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Heavy Metal Has a Weird Effect on Great White Sharks

Heavy Metal Has a Weird Effect on Great White Sharks

Great white sharks aren’t known for snuggling. But the soon-to-be-released book, “The Mice Who Sing for Sex and Other Weird Tales from the World of Science,” leads us to believe that maybe we just haven’t been setting the right musical mood. Enter heavy metal.
 
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Authors Lliana Bird and neuroscientist Dr. Jack Lewis set out to examine animals’ relationship with music. They discovered Matt Waller, who operates charters in Australia’s shark-filled southern waters.
 

Waller told ABC News he’d heard reports from divers that the music they played in the water seemed to change the behavior of the sharks swimming around them.

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So Waller decided to conduct a white shark experiment of his own. He said, “I started going through my albums and AC/DC was something that really hit the mark.”

… Their behavior was more investigative, more inquisitive and a lot less aggressive. They actually came past on a couple of occasions when we had the speaker in the water and rubbed their face along the speaker, which was really bizarre.”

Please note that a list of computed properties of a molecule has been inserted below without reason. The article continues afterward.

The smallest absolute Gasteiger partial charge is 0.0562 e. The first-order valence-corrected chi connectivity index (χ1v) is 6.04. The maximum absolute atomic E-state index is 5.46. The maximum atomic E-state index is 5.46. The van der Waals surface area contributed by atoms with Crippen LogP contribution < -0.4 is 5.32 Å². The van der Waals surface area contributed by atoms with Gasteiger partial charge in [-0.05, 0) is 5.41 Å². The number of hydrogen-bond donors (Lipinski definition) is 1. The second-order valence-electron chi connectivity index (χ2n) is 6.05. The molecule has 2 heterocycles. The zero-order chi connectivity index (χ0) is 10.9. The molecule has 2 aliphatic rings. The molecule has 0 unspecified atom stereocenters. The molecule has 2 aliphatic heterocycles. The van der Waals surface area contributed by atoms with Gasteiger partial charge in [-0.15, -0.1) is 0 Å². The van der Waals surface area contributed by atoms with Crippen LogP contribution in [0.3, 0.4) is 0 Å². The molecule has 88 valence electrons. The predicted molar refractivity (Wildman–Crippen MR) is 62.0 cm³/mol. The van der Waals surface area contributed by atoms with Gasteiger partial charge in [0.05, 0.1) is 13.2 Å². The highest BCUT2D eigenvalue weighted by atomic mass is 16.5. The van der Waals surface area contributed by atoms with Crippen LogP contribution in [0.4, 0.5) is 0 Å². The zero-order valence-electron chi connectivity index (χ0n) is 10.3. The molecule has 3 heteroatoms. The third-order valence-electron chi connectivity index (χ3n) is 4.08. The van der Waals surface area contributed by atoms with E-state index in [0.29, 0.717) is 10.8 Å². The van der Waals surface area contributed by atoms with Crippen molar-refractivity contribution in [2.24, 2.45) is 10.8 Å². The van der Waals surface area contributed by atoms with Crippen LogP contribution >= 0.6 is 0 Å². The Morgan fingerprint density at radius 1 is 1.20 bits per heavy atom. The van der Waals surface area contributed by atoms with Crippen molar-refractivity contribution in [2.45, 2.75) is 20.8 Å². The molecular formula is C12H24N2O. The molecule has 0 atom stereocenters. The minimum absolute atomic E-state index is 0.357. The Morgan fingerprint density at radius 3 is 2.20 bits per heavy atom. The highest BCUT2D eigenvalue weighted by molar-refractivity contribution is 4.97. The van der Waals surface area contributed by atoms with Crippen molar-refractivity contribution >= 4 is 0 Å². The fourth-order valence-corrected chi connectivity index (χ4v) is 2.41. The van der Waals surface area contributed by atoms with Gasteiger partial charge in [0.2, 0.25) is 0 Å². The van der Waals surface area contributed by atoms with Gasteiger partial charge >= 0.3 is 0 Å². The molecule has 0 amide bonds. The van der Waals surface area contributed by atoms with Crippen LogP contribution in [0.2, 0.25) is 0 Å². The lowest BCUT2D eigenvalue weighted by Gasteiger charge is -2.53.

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Specifically, great white sharks seemed to get their zen on when they heard the songs “You Shook Me All Night Long” and “If You Want Blood (You Got It).” According to Bird and Waller, this is because sharks are attracted to their low-frequency pulsing sounds, which resonate at 20 to 60 cycles per second.
 
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So what does this say about great white sharks? Does it tell us who they are any more than shaking to Shakira or mellowing to Maroon 5 reveals about us?

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Scientists are still in the dark on this one.

Musical preference is something we barely understand in ourselves. It was only last year that scientists discovered, through interactions with indigenous tribes in the Amazon, that our preference for consonant sounds (like the chords of C and G) as opposed to dissonant sounds (like C and F#) is not innate to our humanity but is instead dependent on the culture we grew up in.

Great white shark researcher Dr. Jonathon Werry thinks that the heavy metal-loving sharks might simply be curious about the new sound. “Sharks have really well-developed senses,” Werry told ABC. “Anything new is something they will often investigate.”
 
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Human heavy metal aficionados often claim similar reasoning for their musical tastes. They gravitate toward music that’s complex, difficult to play, and not what anyone would describe as boring.

So next time you’re swimming around in shark-infested waters, why not upload some High on Fire or Slayer?
 

Because as any heavy metal aficionado will also tell you, AC/DC isn’t metal.

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